The PCA score plot (Figure 2) shows that chamomile (b), Himalayan cedar (c), patchouli (d), and vetiver (h) all cluster closely, while the other oils are spread out across the plot. The first three principal components described 82.8% of the sample variation. The major contributors to PC1 are terpinen 4-ol and α-terpinene, while for PC2 they are monoterpenes including linalool, limonene, linalyl acetate, and β-pinene. Finally, methyl salicylate contributes most to the variation on PC3, explaining why sweet birch (f, which has a high content of this compound) is separated from the other oils on this axis.


This type of GC×GC–TOF-MS screening approach, coupled with automated template-based compound identification, can allow differences in target compounds across multiple essential oil batches to be determined quickly and effectively in a quality control laboratory.

Tandem Ionization for Confident Identification of Terpenes: The screening approach described works well in cases where target compounds are known and have distinctive mass spectra - for confident identification using automated templates. However, in many situations characterization of the entire sample is required to provide the final fragrance formulation, including “unknown” compounds that may not be present in spectral libraries.

This is a challenging prospect when the dominant constituents are terpenes with very similar EI (70 eV) mass spectra, which are consequently difficult to speciate confidently. Tandem ionization is of great value in such cases, because it allows two complementary datasets to be acquired simultaneously without impacting laboratory workflow, and with perfectly aligned peaks for easy navigation of the soft EI data.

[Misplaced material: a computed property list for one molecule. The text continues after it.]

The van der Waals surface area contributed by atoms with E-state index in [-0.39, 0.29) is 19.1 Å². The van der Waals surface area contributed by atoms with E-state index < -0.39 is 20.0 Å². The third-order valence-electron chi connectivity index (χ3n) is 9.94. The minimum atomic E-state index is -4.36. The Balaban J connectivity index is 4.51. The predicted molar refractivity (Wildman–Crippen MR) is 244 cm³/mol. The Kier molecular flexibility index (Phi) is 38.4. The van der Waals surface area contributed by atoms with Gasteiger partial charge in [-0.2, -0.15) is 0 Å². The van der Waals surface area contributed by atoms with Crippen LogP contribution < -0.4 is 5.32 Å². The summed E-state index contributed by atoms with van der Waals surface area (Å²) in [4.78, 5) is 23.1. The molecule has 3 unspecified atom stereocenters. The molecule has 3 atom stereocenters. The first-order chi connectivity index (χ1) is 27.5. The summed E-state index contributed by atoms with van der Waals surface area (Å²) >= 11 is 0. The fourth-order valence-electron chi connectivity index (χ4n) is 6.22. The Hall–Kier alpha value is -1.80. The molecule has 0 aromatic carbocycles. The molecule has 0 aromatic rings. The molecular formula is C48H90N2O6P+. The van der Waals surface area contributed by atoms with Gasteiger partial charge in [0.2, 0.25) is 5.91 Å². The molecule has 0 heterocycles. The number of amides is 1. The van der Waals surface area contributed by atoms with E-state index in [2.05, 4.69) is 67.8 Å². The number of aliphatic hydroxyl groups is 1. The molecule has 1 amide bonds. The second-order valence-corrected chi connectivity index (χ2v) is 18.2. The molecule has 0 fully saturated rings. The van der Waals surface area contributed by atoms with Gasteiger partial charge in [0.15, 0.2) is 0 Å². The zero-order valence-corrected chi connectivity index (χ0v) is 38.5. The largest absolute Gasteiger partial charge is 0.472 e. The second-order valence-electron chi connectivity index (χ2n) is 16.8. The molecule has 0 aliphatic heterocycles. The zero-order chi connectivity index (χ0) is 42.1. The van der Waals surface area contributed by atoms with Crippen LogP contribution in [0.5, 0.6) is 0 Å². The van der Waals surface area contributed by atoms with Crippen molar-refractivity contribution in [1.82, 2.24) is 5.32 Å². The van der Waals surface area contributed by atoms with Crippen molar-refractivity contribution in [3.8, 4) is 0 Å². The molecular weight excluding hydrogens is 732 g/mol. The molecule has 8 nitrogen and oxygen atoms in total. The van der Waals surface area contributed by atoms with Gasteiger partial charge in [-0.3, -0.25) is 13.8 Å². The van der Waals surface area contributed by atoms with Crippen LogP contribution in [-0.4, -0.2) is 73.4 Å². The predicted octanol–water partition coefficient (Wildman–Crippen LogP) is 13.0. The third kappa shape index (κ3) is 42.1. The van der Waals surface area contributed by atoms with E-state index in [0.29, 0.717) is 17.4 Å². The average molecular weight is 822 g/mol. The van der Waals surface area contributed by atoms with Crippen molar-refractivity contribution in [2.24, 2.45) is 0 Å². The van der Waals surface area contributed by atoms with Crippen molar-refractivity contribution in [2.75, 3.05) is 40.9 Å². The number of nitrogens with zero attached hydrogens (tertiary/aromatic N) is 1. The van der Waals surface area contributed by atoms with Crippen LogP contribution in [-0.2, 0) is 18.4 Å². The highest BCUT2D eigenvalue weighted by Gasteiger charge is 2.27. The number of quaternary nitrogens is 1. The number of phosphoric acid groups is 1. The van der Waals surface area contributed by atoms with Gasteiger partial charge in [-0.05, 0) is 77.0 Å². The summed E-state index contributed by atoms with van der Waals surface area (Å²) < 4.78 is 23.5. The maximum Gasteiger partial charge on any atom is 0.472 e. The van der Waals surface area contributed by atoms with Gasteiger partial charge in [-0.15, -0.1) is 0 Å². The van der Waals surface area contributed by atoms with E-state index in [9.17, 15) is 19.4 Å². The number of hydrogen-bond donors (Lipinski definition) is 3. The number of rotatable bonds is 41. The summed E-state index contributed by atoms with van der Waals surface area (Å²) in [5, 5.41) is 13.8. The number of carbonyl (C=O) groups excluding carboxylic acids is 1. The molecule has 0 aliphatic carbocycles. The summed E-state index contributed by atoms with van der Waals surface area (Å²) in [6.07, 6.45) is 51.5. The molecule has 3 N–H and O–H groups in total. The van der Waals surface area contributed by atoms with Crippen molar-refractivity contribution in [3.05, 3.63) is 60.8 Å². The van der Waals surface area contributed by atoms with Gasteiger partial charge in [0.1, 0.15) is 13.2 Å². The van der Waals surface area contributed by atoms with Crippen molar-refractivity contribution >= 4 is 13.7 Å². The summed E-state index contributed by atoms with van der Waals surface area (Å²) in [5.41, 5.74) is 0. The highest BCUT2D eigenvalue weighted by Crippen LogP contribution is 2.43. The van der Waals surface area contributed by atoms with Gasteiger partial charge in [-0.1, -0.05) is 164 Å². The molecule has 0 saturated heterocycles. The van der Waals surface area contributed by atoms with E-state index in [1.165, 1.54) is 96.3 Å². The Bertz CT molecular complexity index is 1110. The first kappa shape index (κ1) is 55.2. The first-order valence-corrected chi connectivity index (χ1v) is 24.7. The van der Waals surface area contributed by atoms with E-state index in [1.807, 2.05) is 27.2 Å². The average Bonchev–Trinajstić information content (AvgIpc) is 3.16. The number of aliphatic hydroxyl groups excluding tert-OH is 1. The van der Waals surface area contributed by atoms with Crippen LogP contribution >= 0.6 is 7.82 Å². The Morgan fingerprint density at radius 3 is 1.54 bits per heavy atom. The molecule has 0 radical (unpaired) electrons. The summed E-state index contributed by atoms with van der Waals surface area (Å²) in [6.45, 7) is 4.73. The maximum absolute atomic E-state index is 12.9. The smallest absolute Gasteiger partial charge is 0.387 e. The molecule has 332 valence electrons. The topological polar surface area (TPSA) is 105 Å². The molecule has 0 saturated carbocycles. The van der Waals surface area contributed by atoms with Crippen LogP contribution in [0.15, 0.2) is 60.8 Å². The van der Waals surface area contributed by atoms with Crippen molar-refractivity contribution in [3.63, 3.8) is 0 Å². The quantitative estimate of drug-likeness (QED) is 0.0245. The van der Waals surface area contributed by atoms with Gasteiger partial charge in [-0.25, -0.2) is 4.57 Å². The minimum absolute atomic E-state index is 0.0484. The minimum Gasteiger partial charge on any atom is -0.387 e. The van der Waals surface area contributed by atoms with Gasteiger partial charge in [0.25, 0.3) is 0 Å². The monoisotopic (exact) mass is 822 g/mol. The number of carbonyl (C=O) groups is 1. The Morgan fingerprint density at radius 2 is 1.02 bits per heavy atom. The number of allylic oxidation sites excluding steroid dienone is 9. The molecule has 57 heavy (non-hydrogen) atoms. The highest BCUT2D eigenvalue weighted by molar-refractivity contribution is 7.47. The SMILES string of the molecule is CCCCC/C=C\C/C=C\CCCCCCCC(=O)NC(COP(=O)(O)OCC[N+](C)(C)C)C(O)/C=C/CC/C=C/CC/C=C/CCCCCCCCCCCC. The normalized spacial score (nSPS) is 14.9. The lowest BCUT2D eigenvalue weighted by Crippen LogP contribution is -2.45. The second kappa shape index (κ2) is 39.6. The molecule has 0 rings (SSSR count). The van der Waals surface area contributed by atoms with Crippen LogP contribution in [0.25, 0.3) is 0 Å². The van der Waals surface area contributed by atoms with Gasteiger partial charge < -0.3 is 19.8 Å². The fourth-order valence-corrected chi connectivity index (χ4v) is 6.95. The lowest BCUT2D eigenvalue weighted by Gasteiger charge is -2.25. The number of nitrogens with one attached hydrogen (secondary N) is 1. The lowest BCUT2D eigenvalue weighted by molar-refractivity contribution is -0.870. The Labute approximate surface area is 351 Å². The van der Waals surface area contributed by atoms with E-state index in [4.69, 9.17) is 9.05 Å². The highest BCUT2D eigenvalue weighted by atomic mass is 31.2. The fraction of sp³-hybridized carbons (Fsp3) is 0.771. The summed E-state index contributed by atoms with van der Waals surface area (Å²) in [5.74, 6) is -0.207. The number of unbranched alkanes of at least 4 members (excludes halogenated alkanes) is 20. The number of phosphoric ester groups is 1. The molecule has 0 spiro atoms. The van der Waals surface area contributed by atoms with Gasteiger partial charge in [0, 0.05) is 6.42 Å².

Figure 3 provides spectral comparisons of two sets of terpenes. The 70 eV spectra within each pair are similar to each other, with identical ions present for each compound and in comparable ratios, making it difficult to identify the individual compounds. The 12 eV spectra, however, have distinct differences, meaning that the use of a library of 12 eV spectra (11) can add confidence to essential oil characterization.


In this article, we have shown that the use of flow-modulated GC×GC with TOF‑MS detection can be successfully applied for routine and repeatable screening of essential oils. This approach ensures that confident identification is achieved for these complex mixtures - which is particularly important for quality control within the fragrance industry.

The ability of GC×GC–TOF-MS to provide structured chromatograms, with chemical classes eluting in bands, can aid data review, enabling swift tentative identifications to be made. The use of tandem ionization then adds an additional level of confidence in situations where 70 eV data alone cannot speciate similar terpenes, but without the inherent loss in sensitivity previously associated with soft EI, and with the ability to provide independent ion ratio checks at both 70 eV and low eV.